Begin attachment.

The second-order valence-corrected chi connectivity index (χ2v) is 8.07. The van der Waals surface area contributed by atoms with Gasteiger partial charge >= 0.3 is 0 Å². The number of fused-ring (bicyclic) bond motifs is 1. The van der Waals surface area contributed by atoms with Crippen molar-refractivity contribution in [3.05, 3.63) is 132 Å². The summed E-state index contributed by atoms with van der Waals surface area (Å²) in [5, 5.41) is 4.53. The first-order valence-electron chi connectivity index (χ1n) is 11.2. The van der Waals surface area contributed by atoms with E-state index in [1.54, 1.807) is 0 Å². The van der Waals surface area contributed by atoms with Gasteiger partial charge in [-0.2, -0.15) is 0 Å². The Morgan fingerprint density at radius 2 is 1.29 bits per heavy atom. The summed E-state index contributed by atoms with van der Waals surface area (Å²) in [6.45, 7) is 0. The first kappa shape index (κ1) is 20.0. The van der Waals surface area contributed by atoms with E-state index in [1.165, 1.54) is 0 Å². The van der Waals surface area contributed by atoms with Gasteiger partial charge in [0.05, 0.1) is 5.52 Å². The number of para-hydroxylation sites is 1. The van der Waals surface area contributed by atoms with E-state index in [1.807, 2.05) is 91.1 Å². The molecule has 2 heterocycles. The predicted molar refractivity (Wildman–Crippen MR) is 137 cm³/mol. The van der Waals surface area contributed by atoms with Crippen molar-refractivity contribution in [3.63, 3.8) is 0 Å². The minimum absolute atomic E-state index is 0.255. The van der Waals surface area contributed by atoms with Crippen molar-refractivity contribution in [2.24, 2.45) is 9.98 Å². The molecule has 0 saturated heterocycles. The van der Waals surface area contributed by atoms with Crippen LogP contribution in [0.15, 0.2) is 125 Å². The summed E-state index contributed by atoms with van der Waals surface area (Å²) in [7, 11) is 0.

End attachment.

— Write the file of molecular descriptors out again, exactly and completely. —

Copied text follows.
The second-order valence-corrected chi connectivity index (χ2v) is 8.07. The van der Waals surface area contributed by atoms with Gasteiger partial charge >= 0.3 is 0 Å². The number of fused-ring (bicyclic) bond motifs is 1. The van der Waals surface area contributed by atoms with Crippen molar-refractivity contribution in [3.05, 3.63) is 132 Å². The summed E-state index contributed by atoms with van der Waals surface area (Å²) in [5, 5.41) is 4.53. The first-order valence-electron chi connectivity index (χ1n) is 11.2. The van der Waals surface area contributed by atoms with E-state index in [1.54, 1.807) is 0 Å². The van der Waals surface area contributed by atoms with Gasteiger partial charge in [-0.2, -0.15) is 0 Å². The Morgan fingerprint density at radius 2 is 1.29 bits per heavy atom. The summed E-state index contributed by atoms with van der Waals surface area (Å²) in [6.45, 7) is 0. The first kappa shape index (κ1) is 20.0. The van der Waals surface area contributed by atoms with E-state index in [1.165, 1.54) is 0 Å². The van der Waals surface area contributed by atoms with Gasteiger partial charge in [0.05, 0.1) is 5.52 Å². The number of para-hydroxylation sites is 1. The van der Waals surface area contributed by atoms with E-state index in [1.807, 2.05) is 91.1 Å². The molecule has 2 heterocycles. The predicted molar refractivity (Wildman–Crippen MR) is 137 cm³/mol. The van der Waals surface area contributed by atoms with Crippen molar-refractivity contribution in [3.63, 3.8) is 0 Å². The minimum absolute atomic E-state index is 0.255. The van der Waals surface area contributed by atoms with Crippen molar-refractivity contribution in [2.24, 2.45) is 9.98 Å². The molecule has 0 saturated heterocycles. The van der Waals surface area contributed by atoms with Crippen LogP contribution in [0.15, 0.2) is 125 Å². The summed E-state index contributed by atoms with van der Waals surface area (Å²) in [7, 11) is 0.